Is now a golden age for original musicals on the West End?

Is now a golden age for original musicals on the West End?
  • PublishedMay 5, 2024

After a series of successes for musicals with original soundtracks, actors, writers and producers on the West End believe audiences are “ready to take a risk”.

At a time when jukebox musicals dominate London’s West End, some of theatreland’s stars argue the success of original shows is proof “audiences are ready to take a risk”.

From Motown to Michael Jackson, Tina Turner to the Jersey Boys, the past two decades have seen an exponential rise in offerings based around songs most of us will already know the words to.

Back in 1999, the runaway success of staging Mamma Mia! – based on ABBA’s extensive back catalogue – proved to be a game-changer.

It resulted in several investors believing they’d stumbled across a magic formula – the combination of chart hits with nostalgia being an easier sell to a guaranteed audience who like to know what they are getting.

While there’s no escaping their popularity or dominance, they’re not the shows that critics are getting really excited about.

Two Strangers (Carry A Cake Across New York) is an original offering with brand new music that most people won’t have heard of, yet the millennial rom-com is losing count of the five-star reviews it has picked up within a matter of weeks.

Sam Tutty – who plays Dougal in the two-hander – says writers had to “fight tooth and nail” to bring it into the West End.

The actor, who previously won an Olivier for playing the lead in Dear Evan Hansen, explained: “To be at the place it is now is because they were allowed a foot in the door somewhere along the way.”

Dujonna Gift stars alongside him as Robin in a story that follows how two twentysomething strangers meet ahead of a wedding.

 Sam Tutty, Dougal in Two Strangers (Carry A Cake Across New York)

-          (Women)    Dujonna Gift, Robin in Two Strangers (Carry A Cake Across New York)
Image:Sam Tutty and Dujonna Gift, who star in Two Strangers (Carry A Cake Across New York)

“Fringe theatre is kind of where it’s at right now,” she explains, “and supporting and championing these writers to believe that there is space in the market for their work will do great things.”

Gift, who’s previously starred in Hamilton and Motown: The Musical, says: “As someone who has done jukebox musicals before there’s always a market for that but right now… it’s really important that we create the spaces for these new writers.”

The success of Operation Mincemeat is proof of how word of mouth can get just as many punters through the door as casting a pop star.

The musical, which is based on the true story of the secret mission that won Britain World War Two, has extended its run eight times to keep up with demand.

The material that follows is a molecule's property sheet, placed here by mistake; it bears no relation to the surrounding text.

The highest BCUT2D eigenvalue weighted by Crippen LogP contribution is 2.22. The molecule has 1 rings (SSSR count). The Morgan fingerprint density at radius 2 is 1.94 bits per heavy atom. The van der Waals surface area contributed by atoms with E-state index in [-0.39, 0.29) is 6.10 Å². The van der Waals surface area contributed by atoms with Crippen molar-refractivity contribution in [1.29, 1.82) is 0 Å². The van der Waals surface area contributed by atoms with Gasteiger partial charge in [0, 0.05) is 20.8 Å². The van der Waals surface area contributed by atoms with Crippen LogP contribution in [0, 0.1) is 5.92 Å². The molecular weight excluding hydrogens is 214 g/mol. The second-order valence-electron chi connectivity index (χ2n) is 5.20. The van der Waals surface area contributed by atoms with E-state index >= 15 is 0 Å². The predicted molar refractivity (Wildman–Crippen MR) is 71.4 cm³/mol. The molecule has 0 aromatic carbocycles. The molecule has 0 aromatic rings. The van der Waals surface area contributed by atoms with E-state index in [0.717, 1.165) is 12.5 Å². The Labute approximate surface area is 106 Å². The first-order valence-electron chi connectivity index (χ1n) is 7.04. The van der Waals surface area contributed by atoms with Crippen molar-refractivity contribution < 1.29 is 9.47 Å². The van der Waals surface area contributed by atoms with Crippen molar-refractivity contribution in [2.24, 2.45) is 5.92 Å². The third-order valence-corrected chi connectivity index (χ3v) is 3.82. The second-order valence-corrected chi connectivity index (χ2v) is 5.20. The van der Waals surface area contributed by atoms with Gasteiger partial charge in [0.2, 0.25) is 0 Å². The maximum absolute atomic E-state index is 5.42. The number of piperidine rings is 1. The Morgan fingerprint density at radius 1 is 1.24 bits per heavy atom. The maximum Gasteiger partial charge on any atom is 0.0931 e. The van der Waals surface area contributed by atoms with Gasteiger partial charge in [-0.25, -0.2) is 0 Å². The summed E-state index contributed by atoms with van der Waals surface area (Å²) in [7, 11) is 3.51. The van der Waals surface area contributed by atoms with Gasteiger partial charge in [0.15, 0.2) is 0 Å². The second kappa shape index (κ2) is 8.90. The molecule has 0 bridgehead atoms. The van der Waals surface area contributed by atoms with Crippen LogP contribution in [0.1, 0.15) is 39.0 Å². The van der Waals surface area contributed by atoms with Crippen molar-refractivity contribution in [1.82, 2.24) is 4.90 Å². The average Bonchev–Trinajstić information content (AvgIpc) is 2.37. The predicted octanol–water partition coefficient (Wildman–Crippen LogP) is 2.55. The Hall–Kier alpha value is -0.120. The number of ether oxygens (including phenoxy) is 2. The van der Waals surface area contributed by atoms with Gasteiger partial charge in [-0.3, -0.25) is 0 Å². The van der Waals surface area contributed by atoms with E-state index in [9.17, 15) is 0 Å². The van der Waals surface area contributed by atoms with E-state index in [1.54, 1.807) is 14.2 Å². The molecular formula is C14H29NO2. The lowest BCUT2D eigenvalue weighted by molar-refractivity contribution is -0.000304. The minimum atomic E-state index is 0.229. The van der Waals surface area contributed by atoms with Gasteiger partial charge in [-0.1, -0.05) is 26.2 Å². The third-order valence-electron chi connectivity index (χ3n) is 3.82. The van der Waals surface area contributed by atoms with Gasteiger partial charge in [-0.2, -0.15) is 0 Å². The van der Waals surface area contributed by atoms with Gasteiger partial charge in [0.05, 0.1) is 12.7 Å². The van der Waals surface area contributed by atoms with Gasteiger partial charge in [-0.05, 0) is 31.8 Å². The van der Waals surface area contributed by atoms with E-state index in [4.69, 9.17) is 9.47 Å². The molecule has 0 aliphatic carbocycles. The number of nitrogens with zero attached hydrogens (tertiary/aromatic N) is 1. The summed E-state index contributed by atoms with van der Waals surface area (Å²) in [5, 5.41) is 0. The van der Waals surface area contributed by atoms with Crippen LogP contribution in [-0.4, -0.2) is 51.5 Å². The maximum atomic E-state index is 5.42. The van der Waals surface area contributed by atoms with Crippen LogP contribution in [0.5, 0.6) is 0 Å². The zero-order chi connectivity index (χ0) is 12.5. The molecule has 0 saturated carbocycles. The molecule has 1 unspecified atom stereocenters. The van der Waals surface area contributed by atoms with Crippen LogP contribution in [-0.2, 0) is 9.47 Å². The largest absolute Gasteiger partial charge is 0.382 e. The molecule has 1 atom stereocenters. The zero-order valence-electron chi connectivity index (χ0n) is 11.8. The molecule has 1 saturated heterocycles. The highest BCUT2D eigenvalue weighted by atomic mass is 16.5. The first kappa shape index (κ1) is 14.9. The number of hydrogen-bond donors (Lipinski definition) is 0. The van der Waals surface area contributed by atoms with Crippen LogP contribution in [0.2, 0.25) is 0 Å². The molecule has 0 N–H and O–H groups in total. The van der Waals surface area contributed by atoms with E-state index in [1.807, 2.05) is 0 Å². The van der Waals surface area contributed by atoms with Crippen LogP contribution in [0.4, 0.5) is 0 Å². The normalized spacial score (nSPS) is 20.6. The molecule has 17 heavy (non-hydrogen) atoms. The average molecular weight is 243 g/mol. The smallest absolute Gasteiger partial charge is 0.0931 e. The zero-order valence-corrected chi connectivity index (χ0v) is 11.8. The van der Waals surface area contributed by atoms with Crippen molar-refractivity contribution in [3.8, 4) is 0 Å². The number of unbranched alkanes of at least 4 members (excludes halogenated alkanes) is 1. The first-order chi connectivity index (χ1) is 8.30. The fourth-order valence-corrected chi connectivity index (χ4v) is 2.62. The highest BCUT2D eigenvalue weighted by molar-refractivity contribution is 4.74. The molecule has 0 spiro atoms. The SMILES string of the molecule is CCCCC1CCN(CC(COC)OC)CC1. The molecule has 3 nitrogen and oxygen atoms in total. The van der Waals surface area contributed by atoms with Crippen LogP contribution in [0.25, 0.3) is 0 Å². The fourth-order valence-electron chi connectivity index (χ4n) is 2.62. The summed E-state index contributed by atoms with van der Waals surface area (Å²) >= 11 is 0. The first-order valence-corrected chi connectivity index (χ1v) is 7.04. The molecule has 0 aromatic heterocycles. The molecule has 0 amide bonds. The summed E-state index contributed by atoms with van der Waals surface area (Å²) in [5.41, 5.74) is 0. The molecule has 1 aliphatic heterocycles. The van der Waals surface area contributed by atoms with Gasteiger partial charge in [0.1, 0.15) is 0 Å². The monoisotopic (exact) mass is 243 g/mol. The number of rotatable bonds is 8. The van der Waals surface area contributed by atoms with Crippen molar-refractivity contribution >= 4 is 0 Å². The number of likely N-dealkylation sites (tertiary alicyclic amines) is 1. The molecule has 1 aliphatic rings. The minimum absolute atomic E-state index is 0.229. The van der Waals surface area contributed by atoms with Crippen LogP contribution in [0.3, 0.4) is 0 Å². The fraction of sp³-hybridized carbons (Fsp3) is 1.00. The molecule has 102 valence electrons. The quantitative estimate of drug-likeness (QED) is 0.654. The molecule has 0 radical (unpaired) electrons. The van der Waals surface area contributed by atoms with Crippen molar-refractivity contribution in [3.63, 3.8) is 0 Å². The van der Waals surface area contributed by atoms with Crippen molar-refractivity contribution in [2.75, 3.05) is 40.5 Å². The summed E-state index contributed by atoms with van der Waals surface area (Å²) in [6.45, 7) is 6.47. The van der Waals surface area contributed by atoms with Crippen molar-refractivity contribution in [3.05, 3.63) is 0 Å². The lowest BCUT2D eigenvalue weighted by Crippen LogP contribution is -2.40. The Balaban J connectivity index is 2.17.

While it recently won Best New Musical at the Oliviers, before writing the hit its creators – sketch troupe SpitLip – had come close to quitting theatre for good.

The cast of Operation Mincemeat. Pic: Matt Crockett
Image:The cast of Operation Mincemeat. Pic: Matt Crockett

“When we first started making theatre you could get grants,” actor and writer Natasha Hodgson tells Sky News.

“It’s just really hard to be a creator without an enormous pot of cash in your bank right now.

“The whole theatre ecosystem is very aware of how difficult it is for theatre makers to get work off the ground, and everyone’s doing everything they can in terms of supporting new work and trying to get commissions over the line, but it is difficult, we have to keep banging the drum of how the arts is in our blood in this country.

“I do think that this show and others like this are proving that actually audiences are ready to take a risk, they’re ready to come and support new stuff.”

While harnessing the power of well-known musical property is more widely considered a safe bet for producers, Two Strangers producer Tim Johanson says it has meant truly original offerings are a harder sell.

Two Strangers (Carry A Cake Across New York). Pic: Brinkhoff/Moegenburg
Image:Sam Tutty and Dujonna Gift, on stage in Two Strangers, say it is important for new writers to be supported. Pic: Brinkhoff/Moegenburg

“Surprising familiarity is a phrase I’ve heard a lot,” he explains.

“You need to have heard of X, or it’s a stage version of this artist’s work, or it’s this book or film, and all of those can make really great shows.”

But, rather than bring fans of existing musicians into the theatre, Johanson says they appear to be amassing an army of their own.

Two Strangers (Carry A Cake Across New York) Brinkhoff/Moegenburg From Jayson Mansaray
Image:A scene from Two Strangers (Carry A Cake Across New York). Pic: Brinkhoff/Moegenburg

“People have seen the show 15, 16, 17 times already, they’re the ones who are talking about it online and driving other people to come and see it, driving the millions of music streams that we’re heading towards.”

So, while jukebox musicals might be everywhere, Johanson isn’t too worried.

“Operation Mincemeat, Six, those are the two that blazed the trail and genuinely, in my career, this feels like the best time to write new British musicals.”


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